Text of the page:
Graduate Tips For Building Employability

  | James Innes

Too often graduates spend their college years focused on their studies and extra curricula activities, and forget that they need to find a job at the end of it. Unfortunately, if you leave looking for a job until you’ve completed your degree, you immediately at a disadvantage, because you find yourself in direct competition with hundreds of thousands of other graduates and school leavers, who all come on to the job market at the same time. Start getting ready for the transition from university to the workplace at the beginning of your final year – or even earlier.

Here are some tips as to how you can start to build a case that will make you attractive to potential employers.

Networking: Start building your network as soon as possible. Create a LinkedIn profile and start building connections. Add anybody you think might be useful to you – fellow students, lecturers, anybody who has interviewed you, or you have met at a Job fair. Use LinkedIn – post, share, and join groups.

CV: Prepare a CV and make sure it is professional. Check for spelling, grammar and typos.

Potential employers: Go out and meet potential employers at every opportunity – on campus, at recruitment fairs and open days. Join graduate job boards and consider any training schemes available.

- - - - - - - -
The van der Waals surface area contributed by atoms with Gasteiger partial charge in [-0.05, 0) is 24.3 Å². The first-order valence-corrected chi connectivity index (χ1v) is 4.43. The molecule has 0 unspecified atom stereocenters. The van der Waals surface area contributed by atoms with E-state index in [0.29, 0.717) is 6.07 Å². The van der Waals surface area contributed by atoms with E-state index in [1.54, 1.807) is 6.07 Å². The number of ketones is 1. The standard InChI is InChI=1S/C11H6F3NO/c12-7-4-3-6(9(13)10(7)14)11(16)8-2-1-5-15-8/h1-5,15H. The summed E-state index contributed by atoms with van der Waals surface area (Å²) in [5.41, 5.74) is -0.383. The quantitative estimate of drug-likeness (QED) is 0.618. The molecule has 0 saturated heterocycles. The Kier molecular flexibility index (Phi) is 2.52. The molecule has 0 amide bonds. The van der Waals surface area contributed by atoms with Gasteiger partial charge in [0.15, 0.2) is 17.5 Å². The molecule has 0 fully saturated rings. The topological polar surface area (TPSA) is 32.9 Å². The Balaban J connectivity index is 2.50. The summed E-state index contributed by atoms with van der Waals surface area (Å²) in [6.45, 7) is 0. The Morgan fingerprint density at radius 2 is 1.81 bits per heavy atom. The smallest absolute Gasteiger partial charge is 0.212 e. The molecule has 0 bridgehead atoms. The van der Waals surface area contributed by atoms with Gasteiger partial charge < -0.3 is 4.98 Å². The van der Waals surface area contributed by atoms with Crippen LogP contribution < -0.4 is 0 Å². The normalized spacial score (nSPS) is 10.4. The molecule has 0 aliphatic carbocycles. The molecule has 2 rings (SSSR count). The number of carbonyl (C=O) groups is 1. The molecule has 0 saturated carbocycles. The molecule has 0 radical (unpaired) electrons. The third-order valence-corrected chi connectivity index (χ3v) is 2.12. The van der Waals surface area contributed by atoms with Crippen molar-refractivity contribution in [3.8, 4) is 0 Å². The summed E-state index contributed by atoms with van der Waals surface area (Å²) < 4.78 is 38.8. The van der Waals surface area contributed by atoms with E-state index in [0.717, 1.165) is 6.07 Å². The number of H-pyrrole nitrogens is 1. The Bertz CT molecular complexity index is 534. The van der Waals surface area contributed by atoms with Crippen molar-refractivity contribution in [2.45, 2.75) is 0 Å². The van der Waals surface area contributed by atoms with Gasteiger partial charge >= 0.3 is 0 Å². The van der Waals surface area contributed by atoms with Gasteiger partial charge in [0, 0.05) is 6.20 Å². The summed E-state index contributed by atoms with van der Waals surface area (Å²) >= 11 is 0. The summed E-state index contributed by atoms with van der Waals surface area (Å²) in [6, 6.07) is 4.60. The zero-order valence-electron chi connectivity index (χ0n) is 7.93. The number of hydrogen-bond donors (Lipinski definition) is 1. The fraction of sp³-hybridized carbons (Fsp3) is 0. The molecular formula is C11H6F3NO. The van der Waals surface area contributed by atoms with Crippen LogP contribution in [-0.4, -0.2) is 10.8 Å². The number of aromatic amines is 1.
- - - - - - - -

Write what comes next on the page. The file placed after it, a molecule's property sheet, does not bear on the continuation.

Interviews: Don’t just apply for jobs you want, but consider applying for jobs where you think there is a high chance of getting interviewed – going to as many interviews as possible is the best form of interview practice and preparation.

Work experience: If you can’t find full-time work immediately, undertake voluntary work, internships or even part-time work. It will strengthen your CV, demonstrate commitment to potential employers and improve your future chances.

Social Media: Look at your Facebook, Twitter, Instagram and other Social Media accounts. Is there anything there you wouldn’t want a future employer to see. If so, begin by removing it (a useful rule of thumb is to ask yourself if you would be happy for your mother to read or see it!).

The sooner you start preparing for your working life the better – the competition is intense, so it is best to have a head start. Of course, enjoy your college years – but remember what comes next!

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